Personality and psychiatric disorders are reported to be more common in dyspeptic patients with severe complaints.
However, it remains unclear whether this association exists for patients with mild and moderate dyspepsia.
Dr Numans and colleagues studied the association between dyspeptic symptom severity and psychopathology, major life events and coping ability in patients with a new episode of dyspepsia.
Dyspeptic symptom severity was measured using the validated eight symptom Veldhuyzen van Zanten questionnaire.
|Alimentary Pharmacology & Therapeutics|
Psychopathology was measured using the Symptom Check List-90.
Major life events were measured with a modified version of the Social Readjustment Rating Scale.
Coping styles were measured by a short version of the Utrecht Coping Questionnaire, distinguishing six coping styles.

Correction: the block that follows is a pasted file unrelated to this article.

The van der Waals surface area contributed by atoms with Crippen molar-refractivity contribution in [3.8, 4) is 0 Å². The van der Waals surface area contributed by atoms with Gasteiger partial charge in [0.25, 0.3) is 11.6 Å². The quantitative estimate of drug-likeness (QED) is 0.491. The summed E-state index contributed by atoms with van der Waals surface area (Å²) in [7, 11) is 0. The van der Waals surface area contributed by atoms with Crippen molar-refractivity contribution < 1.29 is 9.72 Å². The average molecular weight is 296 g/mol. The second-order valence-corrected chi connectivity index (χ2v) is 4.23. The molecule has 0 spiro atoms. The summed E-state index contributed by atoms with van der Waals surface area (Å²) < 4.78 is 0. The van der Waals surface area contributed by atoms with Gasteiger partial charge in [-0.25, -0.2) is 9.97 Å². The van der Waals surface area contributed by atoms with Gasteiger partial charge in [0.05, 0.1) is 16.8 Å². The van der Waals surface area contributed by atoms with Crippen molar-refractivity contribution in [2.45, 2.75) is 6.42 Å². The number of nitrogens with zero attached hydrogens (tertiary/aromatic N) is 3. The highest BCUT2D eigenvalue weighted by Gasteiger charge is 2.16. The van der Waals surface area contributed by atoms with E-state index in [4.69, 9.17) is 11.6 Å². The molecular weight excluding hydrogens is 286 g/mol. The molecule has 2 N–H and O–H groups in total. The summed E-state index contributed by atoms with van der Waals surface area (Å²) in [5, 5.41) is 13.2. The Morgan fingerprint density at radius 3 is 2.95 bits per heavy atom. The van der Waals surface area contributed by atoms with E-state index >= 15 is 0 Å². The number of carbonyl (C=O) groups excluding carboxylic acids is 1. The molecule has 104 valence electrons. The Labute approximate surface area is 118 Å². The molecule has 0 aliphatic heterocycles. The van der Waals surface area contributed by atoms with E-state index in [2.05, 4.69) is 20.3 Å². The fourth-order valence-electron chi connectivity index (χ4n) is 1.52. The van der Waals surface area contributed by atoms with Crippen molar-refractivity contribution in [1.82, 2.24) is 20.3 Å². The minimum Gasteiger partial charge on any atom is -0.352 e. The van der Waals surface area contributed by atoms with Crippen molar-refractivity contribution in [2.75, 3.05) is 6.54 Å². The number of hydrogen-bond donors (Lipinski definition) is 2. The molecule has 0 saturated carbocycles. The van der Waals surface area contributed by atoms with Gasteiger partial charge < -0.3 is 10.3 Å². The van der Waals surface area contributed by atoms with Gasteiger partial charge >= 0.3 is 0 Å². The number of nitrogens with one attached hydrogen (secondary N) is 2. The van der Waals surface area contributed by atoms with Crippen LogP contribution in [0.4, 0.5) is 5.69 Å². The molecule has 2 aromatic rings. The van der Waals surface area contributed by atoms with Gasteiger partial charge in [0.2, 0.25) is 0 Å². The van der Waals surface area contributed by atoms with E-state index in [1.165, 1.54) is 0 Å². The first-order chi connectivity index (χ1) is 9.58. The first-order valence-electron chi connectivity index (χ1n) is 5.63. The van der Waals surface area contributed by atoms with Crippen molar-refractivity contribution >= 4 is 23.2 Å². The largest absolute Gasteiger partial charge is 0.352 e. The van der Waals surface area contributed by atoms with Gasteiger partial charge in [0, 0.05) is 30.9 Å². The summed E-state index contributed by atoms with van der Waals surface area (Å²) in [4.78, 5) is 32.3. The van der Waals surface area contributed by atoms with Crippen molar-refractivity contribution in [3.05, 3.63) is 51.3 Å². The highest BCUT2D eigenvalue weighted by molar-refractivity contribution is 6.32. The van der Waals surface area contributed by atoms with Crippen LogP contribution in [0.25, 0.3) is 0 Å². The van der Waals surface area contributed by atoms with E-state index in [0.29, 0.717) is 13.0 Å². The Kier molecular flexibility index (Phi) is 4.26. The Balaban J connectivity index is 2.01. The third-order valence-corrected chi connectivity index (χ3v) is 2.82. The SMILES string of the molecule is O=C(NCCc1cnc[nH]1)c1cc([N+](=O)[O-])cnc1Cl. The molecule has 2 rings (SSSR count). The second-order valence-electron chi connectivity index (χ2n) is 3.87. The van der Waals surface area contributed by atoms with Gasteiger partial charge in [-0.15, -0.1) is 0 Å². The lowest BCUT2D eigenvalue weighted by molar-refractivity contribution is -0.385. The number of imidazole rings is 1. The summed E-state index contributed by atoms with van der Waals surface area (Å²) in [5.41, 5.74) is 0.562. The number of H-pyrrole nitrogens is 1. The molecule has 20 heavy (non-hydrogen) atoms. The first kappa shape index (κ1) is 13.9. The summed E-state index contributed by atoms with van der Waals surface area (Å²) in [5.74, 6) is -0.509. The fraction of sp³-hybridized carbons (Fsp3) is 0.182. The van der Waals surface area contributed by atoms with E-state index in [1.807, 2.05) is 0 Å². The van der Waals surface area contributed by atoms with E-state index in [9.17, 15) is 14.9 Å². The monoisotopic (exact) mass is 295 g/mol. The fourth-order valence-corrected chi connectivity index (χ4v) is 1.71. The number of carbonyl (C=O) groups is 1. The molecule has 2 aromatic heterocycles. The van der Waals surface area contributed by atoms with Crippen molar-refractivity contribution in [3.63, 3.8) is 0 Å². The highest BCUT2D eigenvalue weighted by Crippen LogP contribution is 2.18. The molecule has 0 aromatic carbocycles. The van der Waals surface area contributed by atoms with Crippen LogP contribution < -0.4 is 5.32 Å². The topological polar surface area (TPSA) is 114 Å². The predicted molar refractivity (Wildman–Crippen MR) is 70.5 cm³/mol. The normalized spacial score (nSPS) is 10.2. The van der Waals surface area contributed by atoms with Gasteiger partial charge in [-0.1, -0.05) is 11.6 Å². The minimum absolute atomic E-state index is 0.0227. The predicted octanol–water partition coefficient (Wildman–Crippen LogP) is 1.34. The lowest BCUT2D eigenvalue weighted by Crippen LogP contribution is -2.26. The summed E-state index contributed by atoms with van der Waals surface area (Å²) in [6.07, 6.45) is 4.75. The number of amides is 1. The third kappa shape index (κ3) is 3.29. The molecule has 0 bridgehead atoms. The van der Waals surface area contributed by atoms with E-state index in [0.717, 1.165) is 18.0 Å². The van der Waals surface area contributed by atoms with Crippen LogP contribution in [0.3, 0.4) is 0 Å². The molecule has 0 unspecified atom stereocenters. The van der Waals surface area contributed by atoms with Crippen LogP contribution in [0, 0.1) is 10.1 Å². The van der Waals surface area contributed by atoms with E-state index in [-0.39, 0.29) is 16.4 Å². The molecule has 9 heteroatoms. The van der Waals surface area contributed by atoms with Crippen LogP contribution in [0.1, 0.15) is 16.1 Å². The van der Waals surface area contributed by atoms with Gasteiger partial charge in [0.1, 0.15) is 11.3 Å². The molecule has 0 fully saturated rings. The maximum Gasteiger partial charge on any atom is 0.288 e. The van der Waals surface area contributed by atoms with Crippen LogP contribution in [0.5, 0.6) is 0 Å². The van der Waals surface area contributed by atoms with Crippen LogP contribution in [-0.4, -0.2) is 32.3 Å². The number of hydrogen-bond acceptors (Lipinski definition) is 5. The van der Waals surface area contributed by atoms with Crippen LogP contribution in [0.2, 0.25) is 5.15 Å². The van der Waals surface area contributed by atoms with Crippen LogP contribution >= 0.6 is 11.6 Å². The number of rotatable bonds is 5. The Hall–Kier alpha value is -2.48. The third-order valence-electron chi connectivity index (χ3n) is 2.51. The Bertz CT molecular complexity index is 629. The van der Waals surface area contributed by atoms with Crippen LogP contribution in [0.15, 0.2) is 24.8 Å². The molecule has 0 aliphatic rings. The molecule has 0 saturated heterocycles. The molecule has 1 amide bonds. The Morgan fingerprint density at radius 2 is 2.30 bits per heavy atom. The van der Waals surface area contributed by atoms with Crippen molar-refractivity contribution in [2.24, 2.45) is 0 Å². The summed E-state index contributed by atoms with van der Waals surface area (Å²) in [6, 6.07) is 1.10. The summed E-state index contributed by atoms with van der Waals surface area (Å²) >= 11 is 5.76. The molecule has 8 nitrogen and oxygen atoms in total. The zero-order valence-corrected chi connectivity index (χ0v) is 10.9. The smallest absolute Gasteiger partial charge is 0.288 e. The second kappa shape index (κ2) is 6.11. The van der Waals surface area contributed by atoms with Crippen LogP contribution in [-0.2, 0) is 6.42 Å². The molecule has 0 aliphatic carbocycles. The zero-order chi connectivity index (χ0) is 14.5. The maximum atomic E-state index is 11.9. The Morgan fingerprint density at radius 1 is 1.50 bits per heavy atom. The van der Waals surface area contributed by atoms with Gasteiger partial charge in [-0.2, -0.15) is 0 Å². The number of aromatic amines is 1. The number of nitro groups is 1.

The researchers used linear regression to assess the relationship between dyspepsia symptom severity and psychological factors.
In all, 664 patients with a new episode of uninvestigated dyspepsia, aged over 18 years were included.
The research team found that dyspeptic symptom severity was positively correlated with the presence of depression, somatization symptoms, use of an active coping style, and negatively correlated with age.
Dr Numans’ team commented, “Primary care patients consulting with dyspepsia have higher levels of depression and somatization especially at younger ages.”
“An active coping style is associated with dyspepsia symptom severity.”